But the Prius Two that you're considering uses the tried-and-true nickel metal hydride batteries that are still powering tens of thousands of Prius taxis in urban stop-and-go traffic all over the country. 
So, the batteries are not a reason to shy away from the Prius, Lois. The looks, perhaps. But it's a great car, and if that's what you want, get it.

Friday, May 20, 2016

Why Do Some People Hate The 4G Prius So Much?

I could rant for hours but I'm going to keep this simple (but not very short).

This was inspired by this article.
From the article...
So how far can the new fourth-generation Toyota Prius travel purely as a zero-emission EV? If the first part of your drive is a climb up a steep hill like here at "Casa Owen" then you'll be lucky to reach the end of your street before the 1.8-litre petrol engine has to fire up and begin burning all those nasty hydrocarbons again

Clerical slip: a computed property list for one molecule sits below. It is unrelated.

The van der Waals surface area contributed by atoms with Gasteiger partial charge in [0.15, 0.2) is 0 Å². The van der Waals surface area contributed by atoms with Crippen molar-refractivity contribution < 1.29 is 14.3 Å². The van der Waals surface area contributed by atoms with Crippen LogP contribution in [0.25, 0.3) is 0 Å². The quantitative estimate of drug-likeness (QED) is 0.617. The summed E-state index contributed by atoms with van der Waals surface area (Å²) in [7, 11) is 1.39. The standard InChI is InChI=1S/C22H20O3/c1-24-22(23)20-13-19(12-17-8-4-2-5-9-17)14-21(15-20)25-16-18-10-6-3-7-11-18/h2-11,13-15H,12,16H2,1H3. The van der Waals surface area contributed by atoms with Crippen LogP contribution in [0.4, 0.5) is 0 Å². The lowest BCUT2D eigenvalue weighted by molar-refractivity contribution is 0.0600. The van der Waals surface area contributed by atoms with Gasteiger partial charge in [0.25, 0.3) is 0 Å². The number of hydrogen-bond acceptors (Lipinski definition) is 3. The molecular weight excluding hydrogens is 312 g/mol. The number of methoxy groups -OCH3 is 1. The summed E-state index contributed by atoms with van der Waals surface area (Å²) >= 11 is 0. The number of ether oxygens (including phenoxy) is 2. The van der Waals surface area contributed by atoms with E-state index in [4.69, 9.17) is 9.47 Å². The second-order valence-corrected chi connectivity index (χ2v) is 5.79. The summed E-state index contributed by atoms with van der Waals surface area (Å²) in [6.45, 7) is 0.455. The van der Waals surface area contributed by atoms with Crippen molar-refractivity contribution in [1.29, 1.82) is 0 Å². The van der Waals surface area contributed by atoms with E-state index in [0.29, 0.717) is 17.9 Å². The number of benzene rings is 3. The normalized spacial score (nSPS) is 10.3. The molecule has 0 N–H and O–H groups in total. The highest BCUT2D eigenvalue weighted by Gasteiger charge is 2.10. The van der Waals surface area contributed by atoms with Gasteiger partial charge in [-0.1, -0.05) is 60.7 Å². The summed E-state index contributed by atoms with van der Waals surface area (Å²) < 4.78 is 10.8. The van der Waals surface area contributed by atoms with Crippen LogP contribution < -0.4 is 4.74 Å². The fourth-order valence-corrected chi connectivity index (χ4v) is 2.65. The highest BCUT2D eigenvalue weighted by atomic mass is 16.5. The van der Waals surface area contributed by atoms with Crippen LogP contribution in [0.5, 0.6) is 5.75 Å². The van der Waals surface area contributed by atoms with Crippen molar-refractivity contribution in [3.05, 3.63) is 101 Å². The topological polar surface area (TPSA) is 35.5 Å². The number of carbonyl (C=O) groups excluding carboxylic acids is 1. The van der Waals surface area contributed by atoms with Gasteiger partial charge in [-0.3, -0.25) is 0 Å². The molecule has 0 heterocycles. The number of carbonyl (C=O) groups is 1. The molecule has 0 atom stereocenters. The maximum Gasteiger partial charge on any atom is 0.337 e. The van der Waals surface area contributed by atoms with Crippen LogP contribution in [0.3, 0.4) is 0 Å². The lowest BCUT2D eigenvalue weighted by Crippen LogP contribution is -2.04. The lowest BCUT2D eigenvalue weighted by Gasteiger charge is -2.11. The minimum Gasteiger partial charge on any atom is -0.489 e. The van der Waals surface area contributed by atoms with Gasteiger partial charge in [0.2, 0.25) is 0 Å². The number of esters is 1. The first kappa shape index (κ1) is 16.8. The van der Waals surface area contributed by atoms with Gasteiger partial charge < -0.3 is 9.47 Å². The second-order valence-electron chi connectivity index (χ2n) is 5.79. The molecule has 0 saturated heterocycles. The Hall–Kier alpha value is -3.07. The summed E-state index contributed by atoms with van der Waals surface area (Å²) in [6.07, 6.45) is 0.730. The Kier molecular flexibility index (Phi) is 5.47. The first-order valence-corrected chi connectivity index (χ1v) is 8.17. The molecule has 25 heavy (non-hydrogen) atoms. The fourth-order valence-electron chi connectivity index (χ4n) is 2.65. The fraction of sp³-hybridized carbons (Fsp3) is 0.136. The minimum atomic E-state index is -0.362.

Yeah, well, that example is a little more extreme than it sounds but at least the author is coming from a good place, not wanting to burn oil.
It's this lack of a useful Electric Vehicle (EV) mode that classifies the newest Prius more as a user of 20th Century hybrid powertrain technology than one taking full advantage of the latest advances. Without a plug tofully exploit the cost-effective electric-power alternative, or a lithium-ion battery to allow more efficient storage of accumulated energy, the days of the Prius being the poster vehicle for the hybrid movement are now well and truly over.
Ouch. That hurt. And while describing it as a 20th century powertrain might sound unfair, it is Toyota's continued and strenuous resistance to plug-ins and EVs that led directly to that author writing what he did.
The newest Prius might be a smidge more efficient than the third-gen vehicle that precedes it, and it is a far better drive, but it can no longer live up to a model name that is the Latin word for "to go before".
I'm guessing he hasn't seen that soon to be award winning series of fun Prius commercials demonstrating the Prius is the perfect vehicles for a number of things including robbery and escaping the police.